So, I sit here on a bamboo chair in a thatched roof open air shop, mosquito central as sunset approaches. I get a Coca Cola Zero as there is no beer and a paper fan to shoo away the little flying critters that are ready for a sunset feast on my very pale foreign skin.
As people drive by on scooters, the shopkeeper asks if they want Coca Cola or water. Her stock comprises a polystyrene chest with some previously chilled soft drinks and a few tee shirts, half heartedly hung along a washing line at the front of the shack. This is really not the sort of place where you’d remind yourself you needed a tee shirt. There is a sugar cane extractor, no sign of any sugar cane though and I am not sure that I’d risk sugar cane juice as rumours that abound in India of the the cane being soaked in non-potable water are now in my psyche. First world wuss.
There is some music playing, locals hum along. Then some speech. Not sure who. And back to the rather anthem-like music.
A six year old, okay he may have been eight, drives by on a scooter with a passenger riding pillion. Cars and taxis deposit tourists near the temple that’s considered prime for sunset. More local looking sightseers pile out of a shared pick up truck, similar to a Thai song thiew. There are too many to count, but I estimate there were at least twenty people getting out of it and going into the temple precinct.
I am a bit of an attraction sitting here, but not sufficiently so for the herd of golden labrador coloured cattle to deviate from their route home. A man comes by for some betal nut. The shopkeeper goes to a little wooden stand that I had not even noticed, paints the paan leaves with a whiteish gum, drops a few crumbled herbs (or is it tobacco?) on the leaves, then crushed betal nuts. The leaves are rolled up into little cylinders and neatly packed into a small cellophane bag. A lot of people in this country chew betal nut, judging by the number of red stained teeth you see. In fact, dentistry looks like it is not high up the list of priorities here.
A couple of horse carts go past – these are a popular way of seeing the temples at Bagan. Then the tuk tuk laden with the twenty odd people leaving the temple. Some of the shopkeeper’s colleagues or friends sit behind – it smells as if they are eating noodles, enough to make me very peckish. A dog wanders towards me – it’s been thrown a crust by a tourist and wolfed into it nervously. It really could do with a good meal and, probably, some worming tablets. I am really cross with myself for having thrown a croissant in the bin earlier and not having thought to bring it with me to fling to a dog along the way. Or a bird – three jay like birds are having a scrap over a scrap.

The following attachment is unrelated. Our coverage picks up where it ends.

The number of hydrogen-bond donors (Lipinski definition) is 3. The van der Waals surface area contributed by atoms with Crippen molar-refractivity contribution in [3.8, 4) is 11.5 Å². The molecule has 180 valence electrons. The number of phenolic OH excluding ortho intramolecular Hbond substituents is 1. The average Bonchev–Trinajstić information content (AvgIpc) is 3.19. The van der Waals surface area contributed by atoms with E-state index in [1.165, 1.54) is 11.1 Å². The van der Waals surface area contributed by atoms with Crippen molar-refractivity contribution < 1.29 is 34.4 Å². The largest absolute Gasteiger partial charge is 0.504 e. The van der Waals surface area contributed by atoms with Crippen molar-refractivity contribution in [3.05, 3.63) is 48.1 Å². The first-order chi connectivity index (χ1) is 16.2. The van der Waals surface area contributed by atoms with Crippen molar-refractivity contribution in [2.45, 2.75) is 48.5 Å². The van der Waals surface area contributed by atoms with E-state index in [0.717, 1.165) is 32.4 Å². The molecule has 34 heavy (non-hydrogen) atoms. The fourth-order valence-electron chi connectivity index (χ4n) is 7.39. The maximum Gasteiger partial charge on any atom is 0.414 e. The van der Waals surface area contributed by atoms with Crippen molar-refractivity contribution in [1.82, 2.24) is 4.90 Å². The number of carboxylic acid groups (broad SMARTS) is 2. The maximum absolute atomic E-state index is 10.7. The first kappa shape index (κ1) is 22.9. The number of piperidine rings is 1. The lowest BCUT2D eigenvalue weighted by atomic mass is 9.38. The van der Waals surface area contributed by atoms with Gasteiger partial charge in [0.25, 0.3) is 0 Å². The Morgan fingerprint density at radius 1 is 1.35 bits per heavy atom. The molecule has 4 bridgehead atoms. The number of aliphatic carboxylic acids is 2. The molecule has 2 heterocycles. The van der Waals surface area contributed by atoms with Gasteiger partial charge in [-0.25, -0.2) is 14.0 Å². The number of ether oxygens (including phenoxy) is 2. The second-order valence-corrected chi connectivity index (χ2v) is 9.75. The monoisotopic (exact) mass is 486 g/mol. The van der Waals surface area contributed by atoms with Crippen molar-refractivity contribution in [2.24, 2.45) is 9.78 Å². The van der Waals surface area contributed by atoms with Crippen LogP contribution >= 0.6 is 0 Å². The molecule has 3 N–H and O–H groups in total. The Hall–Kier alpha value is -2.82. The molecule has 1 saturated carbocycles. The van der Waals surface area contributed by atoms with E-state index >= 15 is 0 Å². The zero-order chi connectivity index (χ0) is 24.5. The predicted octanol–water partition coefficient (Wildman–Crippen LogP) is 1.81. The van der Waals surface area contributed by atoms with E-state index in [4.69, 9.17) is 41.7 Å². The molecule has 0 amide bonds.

The shack shops opposite are taking in their stock. Stalls are packed away, tee shirts are folded up, there’s a bit of what sounds like banter exchanged between traders – I suspect they may all be related or from the same family. Their stock is fairly similar.
I become an end of day opportunity, not the washing line of tee shirts, but a concertinaed set of postcards, some tourist DVDs and a copy of George Orwell’s “Burmese Days” appear from nowhere and I am given a sales pitch. I don’t buy, but now I wish that I had. The shack is in quite an apparently good location, but most people just drive up to the temple for the sunset view and then beat a hasty retreat. It is low season, it is a poor country for those without connections, me buying a copy of that book may have made a difference to them that day. But I did not.
Time to pay the bill and take a quick sunset look at the golden pagoda…..